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company of the redeemed,—there are few who have not fixed upon a chosen circle of just men made perfect, from whose society they expect more particular pleasure. The

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THE LIFE

OF

BISHOP WILSON,

1663—1755.

CHAPTER I.

INTRODUCTION—HIS EARLY LIFE.

Amongst the most delightful associations connected with the world of spirits, is that idea which originates in our belief in the communion of saints, and which represents to us the children of God, who have lived upon earth at various periods of time, as forming one fold under the one great shepherd.

The Scriptures countenance and warrant this interesting notion, for in them we find our blessed Saviour himself holding out to his followers the prospect of being in Abraham's bosom, and of sitting down in the company of Abraham, Isaac, and Jacob; and encouraging his disciples, both by the tenor of his prayers and his promises, to expect that after death they should be assembled together, and thus, once more united, should be with Him, and behold his glory and partake of his joy for ever.

Of those who, in humbly pursuing the paths of faith and holiness, are looking forward to be introduced to this company of the redeemed,—there are few who have not fixed upon a chosen circle of just men made perfect, from whose society they expect more particular pleasure. The idea is so natural, so intimately blended with all our better feelings, and really forms so beautiful and strong a tie to the invisible world, that it is one which it cannot be wrong to entertain.

This chosen circle, doubtless, consists in the first place of those, whom having seen, we have known and loved. Kindred and friends who have died in the Lord attach us to the citizens of heaven, and cause us to remember Zion with a more vivid interest.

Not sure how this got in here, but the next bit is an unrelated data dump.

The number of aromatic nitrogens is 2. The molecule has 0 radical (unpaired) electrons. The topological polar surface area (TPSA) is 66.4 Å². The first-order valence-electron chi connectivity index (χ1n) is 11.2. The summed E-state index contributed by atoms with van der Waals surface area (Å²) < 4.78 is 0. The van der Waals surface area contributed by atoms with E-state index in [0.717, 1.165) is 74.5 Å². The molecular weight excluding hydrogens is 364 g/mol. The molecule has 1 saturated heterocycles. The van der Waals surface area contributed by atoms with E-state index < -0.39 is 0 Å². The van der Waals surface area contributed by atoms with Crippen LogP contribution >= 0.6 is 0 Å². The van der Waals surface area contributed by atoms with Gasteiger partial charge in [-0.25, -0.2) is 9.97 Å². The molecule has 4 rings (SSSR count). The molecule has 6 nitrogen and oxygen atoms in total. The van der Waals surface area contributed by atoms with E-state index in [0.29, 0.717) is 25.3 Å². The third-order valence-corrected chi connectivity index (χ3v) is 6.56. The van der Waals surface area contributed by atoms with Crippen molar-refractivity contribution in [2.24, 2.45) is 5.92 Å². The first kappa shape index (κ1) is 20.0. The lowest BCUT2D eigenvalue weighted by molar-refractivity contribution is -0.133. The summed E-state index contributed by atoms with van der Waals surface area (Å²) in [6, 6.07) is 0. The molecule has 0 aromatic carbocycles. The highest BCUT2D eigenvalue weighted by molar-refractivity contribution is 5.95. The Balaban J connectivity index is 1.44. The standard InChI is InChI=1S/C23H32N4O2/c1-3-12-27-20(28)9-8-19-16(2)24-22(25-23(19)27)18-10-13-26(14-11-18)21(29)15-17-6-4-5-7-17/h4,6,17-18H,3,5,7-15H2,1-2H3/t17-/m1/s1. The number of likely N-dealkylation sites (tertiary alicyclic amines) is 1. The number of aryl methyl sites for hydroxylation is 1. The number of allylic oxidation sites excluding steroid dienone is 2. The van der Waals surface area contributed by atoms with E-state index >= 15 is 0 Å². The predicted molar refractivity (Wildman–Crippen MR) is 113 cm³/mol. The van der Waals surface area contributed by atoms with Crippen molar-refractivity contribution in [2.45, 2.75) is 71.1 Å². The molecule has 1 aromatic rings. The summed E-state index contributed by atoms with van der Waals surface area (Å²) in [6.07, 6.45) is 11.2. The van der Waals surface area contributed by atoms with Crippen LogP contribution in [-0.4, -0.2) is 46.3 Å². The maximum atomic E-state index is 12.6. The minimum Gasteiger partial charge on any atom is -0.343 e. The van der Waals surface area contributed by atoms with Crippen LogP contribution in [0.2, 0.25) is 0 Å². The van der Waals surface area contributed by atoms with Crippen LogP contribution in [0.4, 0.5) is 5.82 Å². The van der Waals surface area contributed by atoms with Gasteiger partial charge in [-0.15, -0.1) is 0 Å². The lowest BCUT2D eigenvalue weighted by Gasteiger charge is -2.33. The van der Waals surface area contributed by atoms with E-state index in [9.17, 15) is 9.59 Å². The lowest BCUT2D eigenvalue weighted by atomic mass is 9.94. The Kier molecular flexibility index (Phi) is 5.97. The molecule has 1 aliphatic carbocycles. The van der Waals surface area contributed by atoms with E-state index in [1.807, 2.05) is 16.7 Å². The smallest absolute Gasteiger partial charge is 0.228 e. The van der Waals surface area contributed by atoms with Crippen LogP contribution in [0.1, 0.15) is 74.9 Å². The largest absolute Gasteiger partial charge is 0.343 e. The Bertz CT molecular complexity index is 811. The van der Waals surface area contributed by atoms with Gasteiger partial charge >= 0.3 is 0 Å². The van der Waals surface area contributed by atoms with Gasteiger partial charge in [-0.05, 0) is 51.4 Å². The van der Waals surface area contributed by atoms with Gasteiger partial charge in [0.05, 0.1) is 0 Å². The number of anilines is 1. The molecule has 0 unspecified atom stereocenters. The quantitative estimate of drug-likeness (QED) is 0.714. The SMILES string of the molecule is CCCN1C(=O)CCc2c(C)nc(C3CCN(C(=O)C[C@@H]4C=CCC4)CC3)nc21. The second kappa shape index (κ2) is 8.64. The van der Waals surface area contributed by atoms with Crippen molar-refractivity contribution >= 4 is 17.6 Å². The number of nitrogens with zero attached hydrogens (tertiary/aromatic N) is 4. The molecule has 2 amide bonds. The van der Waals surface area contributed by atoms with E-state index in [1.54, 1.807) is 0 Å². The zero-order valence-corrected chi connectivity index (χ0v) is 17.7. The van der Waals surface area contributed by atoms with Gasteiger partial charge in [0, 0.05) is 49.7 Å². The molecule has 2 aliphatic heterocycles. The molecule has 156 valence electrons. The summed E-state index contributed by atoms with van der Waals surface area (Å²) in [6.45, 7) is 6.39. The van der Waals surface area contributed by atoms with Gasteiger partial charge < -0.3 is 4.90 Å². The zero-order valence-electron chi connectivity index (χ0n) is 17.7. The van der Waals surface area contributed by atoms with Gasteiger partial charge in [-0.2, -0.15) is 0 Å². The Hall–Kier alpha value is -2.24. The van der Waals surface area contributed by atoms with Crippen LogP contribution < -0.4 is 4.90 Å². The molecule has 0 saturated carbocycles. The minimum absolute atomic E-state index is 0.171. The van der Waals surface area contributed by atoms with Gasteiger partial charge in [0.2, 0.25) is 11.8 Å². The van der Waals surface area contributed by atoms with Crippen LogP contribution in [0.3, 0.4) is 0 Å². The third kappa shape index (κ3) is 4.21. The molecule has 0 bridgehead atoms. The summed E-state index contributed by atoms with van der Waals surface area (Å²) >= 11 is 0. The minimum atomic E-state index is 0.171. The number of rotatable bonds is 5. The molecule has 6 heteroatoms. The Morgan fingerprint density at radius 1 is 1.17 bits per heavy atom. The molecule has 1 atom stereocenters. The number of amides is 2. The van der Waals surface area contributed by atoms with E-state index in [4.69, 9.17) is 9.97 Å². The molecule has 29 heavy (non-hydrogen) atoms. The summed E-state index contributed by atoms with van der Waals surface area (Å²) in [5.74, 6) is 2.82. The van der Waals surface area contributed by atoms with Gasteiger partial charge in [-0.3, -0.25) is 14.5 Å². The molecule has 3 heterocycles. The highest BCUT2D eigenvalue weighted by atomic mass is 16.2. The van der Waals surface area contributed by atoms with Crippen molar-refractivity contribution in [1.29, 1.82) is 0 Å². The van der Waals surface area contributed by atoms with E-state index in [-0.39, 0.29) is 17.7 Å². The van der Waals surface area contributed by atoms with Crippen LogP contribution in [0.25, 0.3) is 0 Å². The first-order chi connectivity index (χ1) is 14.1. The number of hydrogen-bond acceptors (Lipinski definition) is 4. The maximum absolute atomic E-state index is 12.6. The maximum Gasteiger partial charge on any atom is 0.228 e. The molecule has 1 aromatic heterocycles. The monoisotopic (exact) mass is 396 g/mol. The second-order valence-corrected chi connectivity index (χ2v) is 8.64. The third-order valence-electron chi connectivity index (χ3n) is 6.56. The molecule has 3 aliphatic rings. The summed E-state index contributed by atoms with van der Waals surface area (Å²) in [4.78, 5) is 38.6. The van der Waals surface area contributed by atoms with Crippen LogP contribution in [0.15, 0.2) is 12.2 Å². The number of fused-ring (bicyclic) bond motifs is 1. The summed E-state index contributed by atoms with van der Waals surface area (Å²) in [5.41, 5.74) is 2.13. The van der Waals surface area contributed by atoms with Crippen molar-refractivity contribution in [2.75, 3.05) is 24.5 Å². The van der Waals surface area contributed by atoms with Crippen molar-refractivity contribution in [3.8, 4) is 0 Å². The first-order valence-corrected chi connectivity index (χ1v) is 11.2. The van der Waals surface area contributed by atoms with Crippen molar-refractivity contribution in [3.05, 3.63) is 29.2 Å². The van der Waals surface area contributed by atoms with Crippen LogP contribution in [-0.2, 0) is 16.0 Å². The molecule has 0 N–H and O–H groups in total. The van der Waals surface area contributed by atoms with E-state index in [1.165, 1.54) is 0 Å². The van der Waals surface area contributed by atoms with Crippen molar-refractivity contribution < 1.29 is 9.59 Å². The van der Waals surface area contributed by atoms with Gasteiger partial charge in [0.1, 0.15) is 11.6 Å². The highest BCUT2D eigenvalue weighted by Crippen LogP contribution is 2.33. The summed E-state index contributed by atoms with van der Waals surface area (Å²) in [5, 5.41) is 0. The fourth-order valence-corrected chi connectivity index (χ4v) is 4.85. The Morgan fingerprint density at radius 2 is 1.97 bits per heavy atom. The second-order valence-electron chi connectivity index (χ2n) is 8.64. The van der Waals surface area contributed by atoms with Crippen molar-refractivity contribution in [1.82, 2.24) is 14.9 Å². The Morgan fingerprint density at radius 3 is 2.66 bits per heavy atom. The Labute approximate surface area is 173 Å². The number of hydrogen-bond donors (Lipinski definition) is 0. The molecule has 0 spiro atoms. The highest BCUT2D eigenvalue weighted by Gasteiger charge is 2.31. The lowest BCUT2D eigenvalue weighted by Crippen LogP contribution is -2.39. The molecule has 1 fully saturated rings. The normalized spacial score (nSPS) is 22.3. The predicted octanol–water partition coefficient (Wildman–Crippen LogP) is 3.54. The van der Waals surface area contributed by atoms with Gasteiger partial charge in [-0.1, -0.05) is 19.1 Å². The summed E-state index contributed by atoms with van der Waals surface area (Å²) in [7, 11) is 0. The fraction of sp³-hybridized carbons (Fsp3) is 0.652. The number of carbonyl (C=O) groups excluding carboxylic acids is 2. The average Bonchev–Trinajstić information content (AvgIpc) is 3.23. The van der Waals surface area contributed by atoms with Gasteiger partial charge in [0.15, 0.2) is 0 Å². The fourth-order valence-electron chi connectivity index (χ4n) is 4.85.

"'Tis sweet, as year by year we lose
Friends out of sight, by faith to muse
How grows in Paradise our store."

Christian Year.

But it includes others also, belonging to distant countries or times, whose hands we have never clasped, whose voices we have never heard, whose bodily presence we have never seen, but with whose minds and characters we have become intimately acquainted and strongly attached. The simple-minded christians of primitive times—the confessors who, being faithful unto death, went to receive a crown of life—the staunch defenders of the faith, especially when their conscientious firmness and boldness in their Lord's behalf was associated with gentleness of spirit—these claim and possess the affection of the sincere christian; they are even admired and revered by those who have no very deeply-rooted sentiments of religion. But still that company comprises others, perhaps even more beloved than these, whose lives may not have been distinguished by any very remarkable incidents, yet to whom we are linked in the closest union. They are those to whom we owe the thoughts and impressions from which we derive the greatest satisfaction; —those who, in bequeathing to us wholesome counsel, have inscribed in their holy pages a picture of their own

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